THE iconic mural ceiling at the Barge Inn at Honeystreet, which regulars say brings people from across the globe, will remain untouched, after the landlord decided against painting over it.

After a handful of regulars were told by new owner Pietro Cuomo that he thought the ceiling was ugly, hundreds rallied together to support and preserve artist Vincent Palmer's piece, which was painted on the day Princess Diana died in August 1997.

A petition was started by Honeystreet resident Adam Pope and a mural appreciation and preservation Facebook group was formed by Mr Palmer, with the former attracting 500 signatures and the latter attracting 700 members.

In light of this, Mr Cuomo has said he has no plans at the moment to paint over the mural.

"If he means what he says then that is wonderful news. I have been blown away by the feedback. People have said the mural brings people from across the globe together and it was all part of the campsite and crop circle experience," said Mr Palmer, who used to live in East Kennett but now lives in Birmingham.

"It would have been awful if it did get painted over so I am glad that, for the moment, that will not be the case. Someone said that we could put Mr and Mrs Cuomo on the mural, or something that is very dear to them, and I would be thrilled to do that. We want to work with them not against them.

"I understand that when a pub changes hands people want to do their own thing with it but this meant a lot to the community and I strongly believe it should be protected for future generations. I am very pleased at this news."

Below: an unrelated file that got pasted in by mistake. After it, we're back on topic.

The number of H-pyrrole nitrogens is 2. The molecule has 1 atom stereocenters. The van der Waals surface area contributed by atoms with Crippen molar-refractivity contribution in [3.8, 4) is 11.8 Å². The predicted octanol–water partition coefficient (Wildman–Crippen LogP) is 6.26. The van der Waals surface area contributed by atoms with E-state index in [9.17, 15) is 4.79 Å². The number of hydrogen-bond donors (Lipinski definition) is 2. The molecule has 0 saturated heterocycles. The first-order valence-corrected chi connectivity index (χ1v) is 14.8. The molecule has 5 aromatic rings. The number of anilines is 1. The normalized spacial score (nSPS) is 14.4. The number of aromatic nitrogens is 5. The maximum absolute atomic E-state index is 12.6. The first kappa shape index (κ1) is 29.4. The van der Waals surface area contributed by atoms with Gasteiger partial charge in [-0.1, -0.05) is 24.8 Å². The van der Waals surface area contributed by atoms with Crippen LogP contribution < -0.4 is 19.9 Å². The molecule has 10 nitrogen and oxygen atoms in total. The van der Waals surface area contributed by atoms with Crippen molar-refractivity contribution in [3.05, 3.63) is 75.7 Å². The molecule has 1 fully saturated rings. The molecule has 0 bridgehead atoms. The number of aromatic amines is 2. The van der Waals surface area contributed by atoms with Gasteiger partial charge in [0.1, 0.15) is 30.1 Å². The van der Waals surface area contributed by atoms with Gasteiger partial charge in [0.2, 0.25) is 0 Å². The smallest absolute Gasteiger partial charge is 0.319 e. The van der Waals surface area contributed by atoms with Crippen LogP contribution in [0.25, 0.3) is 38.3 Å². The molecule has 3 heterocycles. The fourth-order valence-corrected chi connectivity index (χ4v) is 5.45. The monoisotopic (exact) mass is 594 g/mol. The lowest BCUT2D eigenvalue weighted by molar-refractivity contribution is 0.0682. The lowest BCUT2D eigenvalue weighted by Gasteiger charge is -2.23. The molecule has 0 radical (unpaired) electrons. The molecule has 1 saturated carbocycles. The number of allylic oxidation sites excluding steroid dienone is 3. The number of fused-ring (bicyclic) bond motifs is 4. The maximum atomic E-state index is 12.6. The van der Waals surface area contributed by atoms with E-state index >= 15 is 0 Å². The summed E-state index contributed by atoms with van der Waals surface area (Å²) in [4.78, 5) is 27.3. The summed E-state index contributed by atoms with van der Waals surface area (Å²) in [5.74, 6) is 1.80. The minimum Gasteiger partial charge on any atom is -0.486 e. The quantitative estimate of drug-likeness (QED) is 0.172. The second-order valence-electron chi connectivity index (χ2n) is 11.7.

Ever since the Italian couple bought the pub near Pewsey, which is run by them through Let it Barge Ltd, from Ian McIvor in March, they have been at odds with the community after they decided to close the popular campsite. When news spread that the mural may be painted over too, Mr Pope and many others were very concerned.

"If we lost this wonderful piece of art that brings the community together it would have been hugely disappointing so I am thrilled that we have achieved this victory for the community," said the 33-year-old.

"If you look at how many responded, it just shows you how much this means to people. I am so glad that for the time being it will remain untouched."

Mr Pietro, who is living at the pub's barn with his wife and two children, said he had no plans to paint over the mural but refused to comment further.